ment as it has refused to move the licensing process forward for fear that if portions of the statute are found unconstitutional, then the entire law may be struck down, and any new licensees would have entered the process in vain. Admittedly the department is in a precarious situation balancing the statutory mandate and a possible ruling that could strike portions or more unlikely, the entire statute. Another suit, Bill’s Nursery, Inc. and Michael Bowen v. Florida Department of Health, et al., Case No. 2017-CA-2411, alleges that in failing to license additional MMTCs by October 3, 2017, as mandated by the Legislature, the department is in violation of Florida Law and should be made to proceed with the licensing of the additional MMTCs.³ This matter has not yet been scheduled for hearing. Finally, in People United for Medical Marijuana, Inc. v. State of Florida, Department of Health, et al., Case No. 2017-CA-1394, the department is being sued for prohibiting the use of medical marijuana in a form for smok-

Mobile Payments: What's in It for You? BY EDDY ARRIOLA

For years, mobile banking has been top of mind for any institution that is looking to keep pace with the future of finance –– and that future has arrived. Nine out of 10 Americans now own smartphones, and mobile

transactions are fast becoming the preferred way to make purchases, particularly among millennial consumers. There are still a few kinks to work out –– too many platforms with too many players –– but when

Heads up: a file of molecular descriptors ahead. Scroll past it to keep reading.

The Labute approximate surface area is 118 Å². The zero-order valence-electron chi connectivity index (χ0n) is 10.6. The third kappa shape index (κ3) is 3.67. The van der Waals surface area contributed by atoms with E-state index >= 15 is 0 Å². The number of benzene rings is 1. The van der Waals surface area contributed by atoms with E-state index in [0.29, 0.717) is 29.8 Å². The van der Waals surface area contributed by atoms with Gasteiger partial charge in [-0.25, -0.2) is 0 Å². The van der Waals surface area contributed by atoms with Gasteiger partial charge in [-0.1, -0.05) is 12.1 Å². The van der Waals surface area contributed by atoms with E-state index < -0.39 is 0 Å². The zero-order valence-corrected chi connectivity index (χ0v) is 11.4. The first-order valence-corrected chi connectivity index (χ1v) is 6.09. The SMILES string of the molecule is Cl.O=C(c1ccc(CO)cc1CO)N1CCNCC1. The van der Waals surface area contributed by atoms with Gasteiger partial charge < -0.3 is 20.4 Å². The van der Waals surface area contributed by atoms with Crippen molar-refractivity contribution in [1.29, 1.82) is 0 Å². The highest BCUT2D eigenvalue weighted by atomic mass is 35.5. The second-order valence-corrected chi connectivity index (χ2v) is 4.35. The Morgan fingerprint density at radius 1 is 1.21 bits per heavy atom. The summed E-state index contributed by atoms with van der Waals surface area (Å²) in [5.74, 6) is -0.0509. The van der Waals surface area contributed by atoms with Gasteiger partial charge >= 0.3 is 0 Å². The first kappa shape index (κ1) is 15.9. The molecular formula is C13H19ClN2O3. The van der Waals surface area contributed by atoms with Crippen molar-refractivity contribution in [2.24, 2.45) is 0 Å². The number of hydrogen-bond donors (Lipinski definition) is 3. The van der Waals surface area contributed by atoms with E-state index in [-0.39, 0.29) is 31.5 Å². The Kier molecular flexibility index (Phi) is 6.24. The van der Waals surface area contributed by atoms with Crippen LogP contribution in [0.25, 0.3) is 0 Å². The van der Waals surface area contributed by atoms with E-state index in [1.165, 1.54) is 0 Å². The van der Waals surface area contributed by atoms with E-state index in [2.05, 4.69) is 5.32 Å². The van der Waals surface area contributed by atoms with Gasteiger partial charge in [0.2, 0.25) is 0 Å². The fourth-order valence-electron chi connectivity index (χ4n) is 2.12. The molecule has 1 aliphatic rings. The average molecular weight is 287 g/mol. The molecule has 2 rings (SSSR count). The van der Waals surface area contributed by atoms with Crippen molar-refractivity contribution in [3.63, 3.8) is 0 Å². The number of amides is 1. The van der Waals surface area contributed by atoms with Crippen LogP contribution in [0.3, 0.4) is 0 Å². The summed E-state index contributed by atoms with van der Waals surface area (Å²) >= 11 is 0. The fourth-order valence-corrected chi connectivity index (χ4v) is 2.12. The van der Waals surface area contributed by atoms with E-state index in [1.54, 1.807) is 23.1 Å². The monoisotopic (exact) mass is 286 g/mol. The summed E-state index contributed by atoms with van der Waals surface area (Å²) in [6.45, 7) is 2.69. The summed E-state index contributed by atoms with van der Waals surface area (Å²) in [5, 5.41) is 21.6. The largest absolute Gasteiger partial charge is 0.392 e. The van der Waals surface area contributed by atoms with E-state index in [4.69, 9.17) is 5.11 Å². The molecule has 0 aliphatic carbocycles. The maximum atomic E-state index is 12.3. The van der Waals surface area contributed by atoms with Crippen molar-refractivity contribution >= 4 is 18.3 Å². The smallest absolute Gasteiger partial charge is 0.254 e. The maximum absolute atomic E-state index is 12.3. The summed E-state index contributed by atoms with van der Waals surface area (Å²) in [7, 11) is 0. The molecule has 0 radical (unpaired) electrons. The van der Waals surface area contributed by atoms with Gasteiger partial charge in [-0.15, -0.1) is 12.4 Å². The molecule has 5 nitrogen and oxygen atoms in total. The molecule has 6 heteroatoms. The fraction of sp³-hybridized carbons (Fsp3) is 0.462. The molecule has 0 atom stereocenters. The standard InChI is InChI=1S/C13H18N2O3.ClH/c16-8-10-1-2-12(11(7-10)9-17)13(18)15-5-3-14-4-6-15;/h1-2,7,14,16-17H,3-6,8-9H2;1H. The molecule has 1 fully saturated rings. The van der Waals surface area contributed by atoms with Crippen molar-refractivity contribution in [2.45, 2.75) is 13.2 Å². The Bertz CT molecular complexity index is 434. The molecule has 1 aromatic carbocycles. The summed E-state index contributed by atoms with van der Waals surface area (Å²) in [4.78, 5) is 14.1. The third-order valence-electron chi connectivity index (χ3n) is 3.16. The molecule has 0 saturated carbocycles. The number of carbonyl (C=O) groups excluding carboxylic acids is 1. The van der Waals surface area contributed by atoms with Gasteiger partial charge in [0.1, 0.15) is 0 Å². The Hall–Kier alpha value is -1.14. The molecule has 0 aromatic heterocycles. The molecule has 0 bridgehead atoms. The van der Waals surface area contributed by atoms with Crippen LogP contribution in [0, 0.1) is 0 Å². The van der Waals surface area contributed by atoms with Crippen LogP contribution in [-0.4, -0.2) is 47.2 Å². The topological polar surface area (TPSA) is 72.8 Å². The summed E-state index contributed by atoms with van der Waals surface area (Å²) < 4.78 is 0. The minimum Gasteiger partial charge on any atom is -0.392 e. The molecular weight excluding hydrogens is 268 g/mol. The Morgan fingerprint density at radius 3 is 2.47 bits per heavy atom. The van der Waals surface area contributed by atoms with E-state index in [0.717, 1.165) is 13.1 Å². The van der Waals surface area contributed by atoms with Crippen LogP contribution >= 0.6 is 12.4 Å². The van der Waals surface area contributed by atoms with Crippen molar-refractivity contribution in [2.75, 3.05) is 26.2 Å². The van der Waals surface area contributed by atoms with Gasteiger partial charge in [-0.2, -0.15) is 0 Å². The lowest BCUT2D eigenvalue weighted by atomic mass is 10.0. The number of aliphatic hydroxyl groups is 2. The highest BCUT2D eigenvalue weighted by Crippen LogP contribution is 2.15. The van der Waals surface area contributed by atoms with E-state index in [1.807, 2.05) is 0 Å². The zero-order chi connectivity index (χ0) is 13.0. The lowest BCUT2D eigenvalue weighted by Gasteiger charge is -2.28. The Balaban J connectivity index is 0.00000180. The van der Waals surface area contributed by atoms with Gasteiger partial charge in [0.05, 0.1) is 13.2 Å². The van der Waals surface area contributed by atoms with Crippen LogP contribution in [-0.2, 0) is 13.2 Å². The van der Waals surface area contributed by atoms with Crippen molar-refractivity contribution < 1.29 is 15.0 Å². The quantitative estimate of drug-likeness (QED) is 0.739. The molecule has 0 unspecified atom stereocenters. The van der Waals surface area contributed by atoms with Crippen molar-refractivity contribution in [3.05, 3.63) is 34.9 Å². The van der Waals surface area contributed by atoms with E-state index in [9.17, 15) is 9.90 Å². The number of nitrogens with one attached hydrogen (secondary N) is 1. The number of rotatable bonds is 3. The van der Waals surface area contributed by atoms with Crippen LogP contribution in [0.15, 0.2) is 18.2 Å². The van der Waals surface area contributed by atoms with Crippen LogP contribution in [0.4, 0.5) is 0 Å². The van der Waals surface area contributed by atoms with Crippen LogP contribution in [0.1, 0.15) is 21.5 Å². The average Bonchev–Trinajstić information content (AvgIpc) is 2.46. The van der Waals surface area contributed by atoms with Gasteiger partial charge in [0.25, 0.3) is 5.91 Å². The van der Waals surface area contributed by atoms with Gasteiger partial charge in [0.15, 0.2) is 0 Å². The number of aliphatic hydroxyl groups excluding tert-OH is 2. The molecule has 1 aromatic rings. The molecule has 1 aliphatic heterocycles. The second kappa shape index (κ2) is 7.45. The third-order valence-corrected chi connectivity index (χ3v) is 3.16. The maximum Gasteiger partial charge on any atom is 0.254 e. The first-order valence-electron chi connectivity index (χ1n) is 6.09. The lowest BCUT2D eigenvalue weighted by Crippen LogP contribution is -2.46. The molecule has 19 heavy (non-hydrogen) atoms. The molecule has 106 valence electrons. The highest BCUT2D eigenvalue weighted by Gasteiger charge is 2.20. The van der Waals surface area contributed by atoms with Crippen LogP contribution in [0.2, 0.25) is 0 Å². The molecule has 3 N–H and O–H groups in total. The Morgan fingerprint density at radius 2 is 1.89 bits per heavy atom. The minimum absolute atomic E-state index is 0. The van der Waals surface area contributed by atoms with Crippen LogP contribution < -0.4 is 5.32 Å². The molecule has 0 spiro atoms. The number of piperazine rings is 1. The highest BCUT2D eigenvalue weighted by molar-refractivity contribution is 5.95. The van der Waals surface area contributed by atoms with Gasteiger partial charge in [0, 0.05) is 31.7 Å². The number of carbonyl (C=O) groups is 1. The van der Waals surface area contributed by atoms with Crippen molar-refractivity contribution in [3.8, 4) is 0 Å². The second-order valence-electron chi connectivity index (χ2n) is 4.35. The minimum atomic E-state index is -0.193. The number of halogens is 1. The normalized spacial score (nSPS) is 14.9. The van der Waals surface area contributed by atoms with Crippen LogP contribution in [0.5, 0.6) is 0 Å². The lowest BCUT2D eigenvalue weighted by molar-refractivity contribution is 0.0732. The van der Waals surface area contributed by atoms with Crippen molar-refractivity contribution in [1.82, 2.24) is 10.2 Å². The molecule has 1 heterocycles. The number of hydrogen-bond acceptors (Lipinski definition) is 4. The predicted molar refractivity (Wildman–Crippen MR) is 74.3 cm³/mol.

all the pieces fall into place, mobile payments are going to take off. When that happens, businesses that are not already on the bus risk being left behind. It’s easy to understand why consumer demand for mobile payment options


COLIN ROOPNARINE ing. The department has since filed a motion to dismiss the action, which is scheduled to be heard on January 25, 2018, in Leon County. Colin M. Roopnarine is a partner on Berger Singerman’s Government and Regulatory Team who focuses his practice on administrative law. Roopnarine can be reached at croopnarine@bergersingerman.com, www.bergersingerman.com

l Both cases involved lawsuits that asserted the U. S. Department of Agriculture had routinely discriminated against African-American farmers on the basis of race, and in violation of the United States Constitution. The matter was subsequently settled for approximately $1.2 billion. ² The BFAA denied membership to Mr. Smith because it is no longer accepting new members. ³ Michael Bowen is an individual who relies on medical marijuana to prevent and treat epileptic seizures.